One of the best ways to experience L.A.’s melting pot of cultures is by going out to eat in Glendale. The city is as well known for its Armenian bakeries and kebab houses as it is for dim sum spots and Italian delis. And while some may never go beyond the restaurants that surround the Americana, there’s plenty to explore throughout Glendale’s vast and complex neighborhoods. Check out our guide to the best Glendale restaurants for your next culinary adventure.
RECOMMENDED: A guide to Glendale
You need to try these Glendale restaurants
Located at the Americana at Brand, Bourbon Steak is chef Michael Mina’s signature steakhouse, a classy establishment where you can splurge on American angus, wagyu and holstein along with Japanese and Australian wagyu in various cuts. If you’re not in the mood for steak (but c’mon—get the steak), opt for the New Zealand rack of lamb, the wild halibut with black truffle dashi, or the classic wedge salad, and don’t skip the à la carte sides of whipped potato purée, creamed spinach with feta, or truffle mac and cheese. Attached to the restaurant is Bourbon Steak’s bar and lounge, where you can also splurge on steak in addition to cheese plates, cocktails and coffee, sometimes to the tune of live jazz.
The Tcholakian family opened Carousel in the back corner of east Hollywood’s Hye Plaza in 1983, serving Lebanese-Armenian cuisine, and have since gone on to run a more elaborate branch in downtown Glendale. It’s the Khash-Khash kebab that you’ll want here—juicy, well-spiced, hand-molded skewers of ground beef lula arrive on a bed of broiled tomatoes and cracked pita, doused with yogurt, garlic and pine nuts. Carousel also has delectable chicken lula. Either way, your meal comes with buttery bulgur and garbanzo beans; grilled pita brushed with tomato sauce; roasted tomatoes and jalapenos; onion and parsley salad dusted with sumac; and a tangy cabbage slaw tossed with tomatoes, herbs and olive oil vinaigrette. Stick around for live entertainment (there will definitely be dancing) on Friday and Saturday nights.
If the San Gabriel Valley is, mentally or geographically, far from you, but xiao long bao—Chinese soup dumplings filled with hot broth and usually pork—are calling your name, then head to the Glendale iteration of Din Tai Fung. The Americana at Brand location is stylish, sleek and modern; it looks like it belongs in the sort of mall that offers valet parking (and it does). Unlike the Arcadia spot, this outpost includes a full bar and a special menu item: Soup dumplings with a slice of truffle layered on top of minced pork. If you’re in the mood for something more traditional, the restaurant’s signature juicy pork dumplings are lovely, thin-skinned pouches filled with savory pork and hot broth, eaten with a dab of soy sauce, vinegar and ginger.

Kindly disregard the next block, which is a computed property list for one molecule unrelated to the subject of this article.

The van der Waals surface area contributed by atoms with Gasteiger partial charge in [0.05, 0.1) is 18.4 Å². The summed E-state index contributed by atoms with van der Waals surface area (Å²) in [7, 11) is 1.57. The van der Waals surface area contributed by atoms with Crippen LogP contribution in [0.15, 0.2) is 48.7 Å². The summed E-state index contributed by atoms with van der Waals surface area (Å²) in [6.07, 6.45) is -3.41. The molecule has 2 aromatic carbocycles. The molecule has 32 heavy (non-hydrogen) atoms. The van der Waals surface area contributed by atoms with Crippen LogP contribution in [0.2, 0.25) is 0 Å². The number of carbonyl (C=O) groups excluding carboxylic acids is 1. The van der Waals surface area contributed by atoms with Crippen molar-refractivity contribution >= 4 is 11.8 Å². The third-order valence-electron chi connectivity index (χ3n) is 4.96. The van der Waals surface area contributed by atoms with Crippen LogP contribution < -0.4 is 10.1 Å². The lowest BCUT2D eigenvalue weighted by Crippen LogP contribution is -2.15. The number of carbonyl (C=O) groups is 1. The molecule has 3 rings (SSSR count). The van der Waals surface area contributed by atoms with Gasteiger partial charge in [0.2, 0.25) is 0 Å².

This Glendale mom-and-pop joint has been serving some of the best comfort food in Los Angeles—namely its flame-licked kebabs—since the ’70s. The wood grill imparts a glorious, smoky quality to any meat, from lamb chops to lule (ground meat kebab). Each meal is around $15 or under, but the best value is undoubtedly the quail: California’s state bird, which normally commands a premium at trendier restaurants, costs only $9.99 for a pair at Elena’s. The juicy whole birds come with toasted pita and garlic butter, a heaping pile of rice, grilled pepper and tomato, pickled vegetables and a bowl of hearty lentil soup or house salad.
Foxy’s wooden A-frame sets it apart, stylistically speaking, from most other retro diners in L.A.; the dark wooden planks, including a dropped “V” rafted along the center of the ceiling, keep the interior cozily dim. The menu is a gargantuan, multi-page affair, with a photo for almost every dish and cuisine that skews towards Mexican, especially when those dishes involve eggs. Locals know this, which is why the wait times can get lengthy for weekend brunch, so come early. The Leaning Tower of Mexico couldn’t exactly be called authentic, but it’s just what you want on a carbo-load day: three corn tortillas layered with rice, black beans and two over-easy eggs, all topped with ranchero sauce, avocado and cheese.
Yes, you may leave Joon Shabu Shabu smelling like your food, but trust us—it’s totally worth it. The shabu shabu house offers a number of ways to enjoy the traditional Japanese feast, ranging from Miracle (Angus beef served over a bed of steaming vegetables) to Sukiyaki (a more old-school shabu shabu experience, featuring beef, udon noodles, veggies and tofu cooked in a savory broth). There are vegetarian options as well, and each dish allows you to choose from one of Joon’s many house-made sauces—beware of the Sizzler sauce, which uses fiery Indian chilies for a hearty kick. Cool off with some mochi to finish your meal.